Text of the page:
Improving production efficiency and reducing the environmental impact of ruminant production systems would enhance the sustainability and global competitiveness of the livestock sector. Therefore, increasingly more emphasis is being put on climate warming threats and the intensification of livestock production systems in modern livestock practices. Greater awareness is placed on improving the utilization of conventional and non-conventional feedstuffs. In addition, the potential improvements that pure and mixtures of exogenous enzymes alone and in combination with essential oils (EOs) might have on rumen fermentation characteristics and reduction of enteric methane need to be studied in ruminants. In this regard identifying effective supplementation programmes for specific livestock rations is a step in the right direction. This study assessed several feed additives in order to produce the most promising ratio between methane emissions and degradable organic matter. The first experiment in this study aimed to determine the effect of treating three substrates with graded levels of cellulase PLUS (cellulase), xylanase PLUS (xylanase) and a mixture (1 : 1 wt wt-1 mixture of cellulase and xylanase) on in vitro gas production (ivGP). The substrates were pre-treated for 24 hours with these three exogenous fibrolytic enzymes (EFEs) at five levels of application, namely 0, 0.5, 1, 1.5 and 2 ml g-1 DM, in order to identify the optimum level of application that improves ruminal degradation of these substrates. In the first experiment, the addition of EFEs showed a tendency towards significantly improved ivGP throughout the incubation period and across all three substrates (P < 0.05). The optimal dose was determined as 1.5 ml g-1 DM and this was used in the subsequent in vitro experiments. This experiment was followed by evaluating the influence of exogenous enzyme blends (fibrolytic and proteolytic) on ivGP, in vitro organic matter degradability (ivOMD) and in vitro methane production (ivCH4). A factorial treatment combination of fibrolytic enzymes, namely control; xylanase at 1.5 ml g-1 DM (xylanase); cellulase at 1.5 ml g-1 DM (cellulase); and a 1 : 1 cellulase-xylanase mixture at 1.5 ml g-1 DM (mixture) and protease enzyme (0 and 0.5 ml g-1 DM substrate (protease)) were assessed using two substrates, that is, Eragrostis curvula and sunflower oilcake meal. The second experiment complemented the findings of the first experiment in that fibrolytic enzymes may generally increase ivGP. However, the addition of protease improved only ivGP of sunflower oilcake meal (P < 0.05). Fibrolytic enzymes improved ivOMD of sunflower oilcake meal, whilst the addition of protease improved the ivOMD of Eragrostis curvula (P < 0.05). The addition of fibrolytic enzymes increased ivCH4, but not throughout the incubation period (P < 0.05). The addition of protease reduced ivCH4 production of Eragrostis curvula at some incubation intervals (P < 0.05). In contrast, the addition of fibrolytic enzyme increased ivCH4 ivGP-1 and ivCH4 ivOMD-1 for Eragrostis curvula substrate (P < 0.05). The final experiment, namely the influence of various EOs in combination with fibrolytic enzymes on ivGP, ivCH4 and ivOMD after 48 h of incubation of Eragrostis curvula, was investigated. The treatments included control with no enzyme and no EOs (T1); a 1 : 1 cellulase-xylanase mixture at 1.5 ml g-1 DM (enzyme) (T2); and a combination of this enzyme treatment and the EOs (Next Enhance®) (a commercial product that has 43 : 3.85 wt wt-1 of cinnamaldehyde and diallyldisulphide + diallyltrisulphide) (T3); cinnamon (T4); garlic (T5); and a blend of cinnamon and garlic oil (T6). These treatments were assessed in an ivGP study using Eragrostis curvula hay as a substrate. The third experiment also indicated that the addition of fibrolytic enzyme could increase ivGP and ivCH4 and to some extent showed a tendency to increase the ivOMD (P < 0.05) of the Eragrostis curvula substrate. Among the EOs evaluated, garlic and a combination of CinnGar with enzyme reduced ivGP compared with the enzyme treatment alone (P < 0.05). Furthermore, all of the EOs in combination with the enzyme treatment showed a tendency to reduce enteric methane production during the early stages of the incubation period compared with the enzyme treatment alone (P < 0.08). CinnGar in combination with enzyme reduced ivCH4 throughout the incubation period (P < 0.05). Furthermore, a clear tendency was noted for the reduction in ivCH4 and ivGP ivOMD-1 for the garlic and CinnGar treatments (P < 0.095). Based on the results of this study, in vivo evaluation of the mixture enzyme treatment in combination with the CinnGar treatment is recommended to verify the repeatability of the results. Further studies on the use of these exogenous enzyme and EOs combinations under different conditions (rumen fluid donors, ruminal pH, substrate, dose levels, etc.) should also be conducted in order to attain a more informed recommendation on their efficacy. Following successful screenings, the best additives should be validated in in vivo trials.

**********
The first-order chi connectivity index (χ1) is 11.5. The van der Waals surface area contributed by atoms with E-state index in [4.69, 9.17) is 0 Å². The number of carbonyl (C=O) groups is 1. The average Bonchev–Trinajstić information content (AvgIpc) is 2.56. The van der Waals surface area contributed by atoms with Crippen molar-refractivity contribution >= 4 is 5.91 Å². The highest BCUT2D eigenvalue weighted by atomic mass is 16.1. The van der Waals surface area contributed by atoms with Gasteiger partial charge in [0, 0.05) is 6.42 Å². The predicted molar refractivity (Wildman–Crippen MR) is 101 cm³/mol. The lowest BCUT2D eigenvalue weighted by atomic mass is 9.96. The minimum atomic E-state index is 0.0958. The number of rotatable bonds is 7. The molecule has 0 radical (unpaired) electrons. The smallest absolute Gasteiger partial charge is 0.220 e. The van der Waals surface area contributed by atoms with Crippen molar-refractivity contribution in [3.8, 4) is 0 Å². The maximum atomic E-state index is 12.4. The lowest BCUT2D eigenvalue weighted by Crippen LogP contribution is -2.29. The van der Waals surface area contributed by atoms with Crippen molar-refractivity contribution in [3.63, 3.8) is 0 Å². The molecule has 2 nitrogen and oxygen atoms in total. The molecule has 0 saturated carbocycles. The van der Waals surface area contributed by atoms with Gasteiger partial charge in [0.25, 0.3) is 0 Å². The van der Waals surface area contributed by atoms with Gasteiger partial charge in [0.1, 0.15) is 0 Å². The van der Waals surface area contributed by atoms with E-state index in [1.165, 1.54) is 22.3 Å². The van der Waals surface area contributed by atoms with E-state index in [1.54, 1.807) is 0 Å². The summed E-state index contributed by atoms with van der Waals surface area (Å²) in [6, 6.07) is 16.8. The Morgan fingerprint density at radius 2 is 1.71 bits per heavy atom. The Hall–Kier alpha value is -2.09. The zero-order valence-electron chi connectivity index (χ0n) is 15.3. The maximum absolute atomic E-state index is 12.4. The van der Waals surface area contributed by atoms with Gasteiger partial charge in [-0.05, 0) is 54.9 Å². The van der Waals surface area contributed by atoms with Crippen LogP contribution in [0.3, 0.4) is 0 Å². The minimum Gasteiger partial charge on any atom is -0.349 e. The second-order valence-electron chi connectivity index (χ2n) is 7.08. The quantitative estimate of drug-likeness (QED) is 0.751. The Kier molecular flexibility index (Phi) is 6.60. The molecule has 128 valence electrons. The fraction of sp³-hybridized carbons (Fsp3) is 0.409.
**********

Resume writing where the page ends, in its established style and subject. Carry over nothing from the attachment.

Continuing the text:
Dissertation (MSc (Agric))--University of Pretoria, 2018.